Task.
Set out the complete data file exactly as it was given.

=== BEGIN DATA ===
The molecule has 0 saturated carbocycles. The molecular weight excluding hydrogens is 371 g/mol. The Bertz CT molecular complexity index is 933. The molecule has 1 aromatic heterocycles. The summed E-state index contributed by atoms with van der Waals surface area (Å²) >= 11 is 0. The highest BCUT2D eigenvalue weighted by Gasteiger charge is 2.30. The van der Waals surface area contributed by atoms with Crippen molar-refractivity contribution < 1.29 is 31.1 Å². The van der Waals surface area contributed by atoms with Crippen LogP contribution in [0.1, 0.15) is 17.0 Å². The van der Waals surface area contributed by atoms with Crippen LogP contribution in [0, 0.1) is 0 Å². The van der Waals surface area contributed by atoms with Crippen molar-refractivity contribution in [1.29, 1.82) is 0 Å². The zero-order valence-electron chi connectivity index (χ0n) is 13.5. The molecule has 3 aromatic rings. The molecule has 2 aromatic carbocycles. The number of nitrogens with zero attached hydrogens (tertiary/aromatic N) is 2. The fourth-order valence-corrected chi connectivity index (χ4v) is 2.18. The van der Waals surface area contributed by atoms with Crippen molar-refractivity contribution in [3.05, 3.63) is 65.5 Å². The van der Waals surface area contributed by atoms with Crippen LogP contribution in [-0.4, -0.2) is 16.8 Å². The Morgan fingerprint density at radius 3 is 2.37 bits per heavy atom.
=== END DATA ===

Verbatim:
The molecule has 0 saturated carbocycles. The molecular weight excluding hydrogens is 371 g/mol. The Bertz CT molecular complexity index is 933. The molecule has 1 aromatic heterocycles. The summed E-state index contributed by atoms with van der Waals surface area (Å²) >= 11 is 0. The highest BCUT2D eigenvalue weighted by Gasteiger charge is 2.30. The van der Waals surface area contributed by atoms with Crippen molar-refractivity contribution < 1.29 is 31.1 Å². The van der Waals surface area contributed by atoms with Crippen LogP contribution in [0.1, 0.15) is 17.0 Å². The van der Waals surface area contributed by atoms with Crippen LogP contribution in [0, 0.1) is 0 Å². The van der Waals surface area contributed by atoms with Crippen molar-refractivity contribution in [1.29, 1.82) is 0 Å². The zero-order valence-electron chi connectivity index (χ0n) is 13.5. The molecule has 3 aromatic rings. The molecule has 2 aromatic carbocycles. The number of nitrogens with zero attached hydrogens (tertiary/aromatic N) is 2. The fourth-order valence-corrected chi connectivity index (χ4v) is 2.18. The van der Waals surface area contributed by atoms with Crippen molar-refractivity contribution in [3.05, 3.63) is 65.5 Å². The van der Waals surface area contributed by atoms with Crippen LogP contribution in [-0.4, -0.2) is 16.8 Å². The Morgan fingerprint density at radius 3 is 2.37 bits per heavy atom.